Golf is dying in America.

There, I said it.

That feels a bit odd to say, considering the last three major championships have been won by American golfers. But still, golf is dying in America.

When Tom Watson bid adieu on the 18th hole of St. Andrews this past Saturday, rooting interest for the sport and its Golden Age of fans took a major hit.

All-time greats like Tiger Woods and Phil Mickelson are well past their primes.

It’s an awkward time for American golf.

There are plenty of names that people know, but no golfers that anyone actually gives a shit about. Zach Johnson is 39. Bubba Watson is 36. Dustin Johnson is intriguing, but he’s 31 and major-less. Same goes for the 26-year-old Rickie Fowler. And all in all, the newest batch of true golf talent is primarily overseas.

That said, much of this is changing thanks to a 21-year-old from Dallas, TX. Just over a year ago, Jordan Spieth exploded onto the golf scene with a second place finish in his first career appearance at The Masters.

The common consensus was that he was just another good golfer. But as we’d learn, he’s much more. Less than a year from his breakout, this golden boy is now responsible for keeping golf relevant to young Americans.

At the ripe age of 21, Jordan Spieth is already the talk of the tour. By sheer age, he’s relatable to the often undefined ‘millennial.’ He embodies everything a 20-something wants to be.

He’s driven, good looking, and talented.

Not only that, Spieth already bares the amount of immense pressure generally fit for the most seasoned veterans. He loves that, though.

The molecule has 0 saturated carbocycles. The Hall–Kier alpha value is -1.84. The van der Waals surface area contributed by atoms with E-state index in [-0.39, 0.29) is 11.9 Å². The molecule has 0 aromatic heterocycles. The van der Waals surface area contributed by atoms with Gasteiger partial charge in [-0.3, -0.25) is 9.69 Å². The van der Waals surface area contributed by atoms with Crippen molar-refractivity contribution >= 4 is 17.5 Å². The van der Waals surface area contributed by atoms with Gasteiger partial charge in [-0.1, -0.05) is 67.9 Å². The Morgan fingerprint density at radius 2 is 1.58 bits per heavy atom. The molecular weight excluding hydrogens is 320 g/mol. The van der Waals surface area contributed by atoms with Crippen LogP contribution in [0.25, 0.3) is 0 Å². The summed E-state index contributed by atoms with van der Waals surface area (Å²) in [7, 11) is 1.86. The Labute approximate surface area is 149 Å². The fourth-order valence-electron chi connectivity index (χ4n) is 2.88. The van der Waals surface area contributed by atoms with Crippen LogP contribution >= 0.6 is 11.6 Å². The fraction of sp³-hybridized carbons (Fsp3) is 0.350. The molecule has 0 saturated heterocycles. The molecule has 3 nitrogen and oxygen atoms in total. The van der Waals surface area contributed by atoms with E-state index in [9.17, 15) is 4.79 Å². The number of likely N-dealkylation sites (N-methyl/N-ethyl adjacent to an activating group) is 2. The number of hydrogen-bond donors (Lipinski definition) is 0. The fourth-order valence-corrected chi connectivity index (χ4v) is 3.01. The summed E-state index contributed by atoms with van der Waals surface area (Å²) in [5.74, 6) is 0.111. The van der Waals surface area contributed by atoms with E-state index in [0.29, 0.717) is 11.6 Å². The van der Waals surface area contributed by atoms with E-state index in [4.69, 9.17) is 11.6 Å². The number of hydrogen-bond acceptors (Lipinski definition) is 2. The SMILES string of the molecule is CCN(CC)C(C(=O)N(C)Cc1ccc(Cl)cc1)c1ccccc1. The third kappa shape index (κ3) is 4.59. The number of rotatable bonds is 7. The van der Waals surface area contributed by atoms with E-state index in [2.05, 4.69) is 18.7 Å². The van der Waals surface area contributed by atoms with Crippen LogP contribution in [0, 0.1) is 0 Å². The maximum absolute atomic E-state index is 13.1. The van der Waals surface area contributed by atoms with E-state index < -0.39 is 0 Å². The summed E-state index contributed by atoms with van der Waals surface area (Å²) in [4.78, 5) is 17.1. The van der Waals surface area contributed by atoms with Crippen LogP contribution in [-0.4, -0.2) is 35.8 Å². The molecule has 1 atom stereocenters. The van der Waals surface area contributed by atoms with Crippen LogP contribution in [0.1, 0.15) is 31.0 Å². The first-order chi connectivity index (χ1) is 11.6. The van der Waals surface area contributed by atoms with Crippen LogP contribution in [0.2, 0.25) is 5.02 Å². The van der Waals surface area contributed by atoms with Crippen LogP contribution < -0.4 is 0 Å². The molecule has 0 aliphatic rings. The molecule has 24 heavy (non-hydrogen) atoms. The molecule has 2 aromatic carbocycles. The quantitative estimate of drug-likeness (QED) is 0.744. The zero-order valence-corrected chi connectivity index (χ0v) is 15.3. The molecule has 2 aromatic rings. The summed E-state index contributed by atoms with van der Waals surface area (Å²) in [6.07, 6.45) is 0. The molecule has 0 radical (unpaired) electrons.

It’s an impressive hybrid of both style and grit, with a fresh sprinkle of fiery competitiveness folded in, that gives Spieth his patented gravitational pull.

Bottom line: Jordan Spieth is mesmerizing.

It’s so rare to see a young kid expect so much of himself. It’s a trait to be revered. And in turn, we expect a lot from him.

Case in point, this past weekend’s Open Championship. As Spieth chased golf’s elusive Grand Slam, he fell short after finishing his round bogey-par on the final two holes.

He finished tied for fourth at St. Andrews, which ironically is the home of the dying sport itself. Forget the fact that the kid is barely legal to drink. Most golfers would be thrilled with that finish on a stage of that magnitude, but not Jordan Spieth.

He understands expectations both cast by critics and himself. He’s a prime example of the way most millennials approach everyday life.

A life where enough is never enough. It’s about taking what those have done before him and finding his own way of approaching it, his own way of matching it, and his own way of surpassing it.

Jordan Spieth has found a way to do something that no American golfer has done since Tiger Woods.

And if he keeps it up, golf won’t be dying for much longer.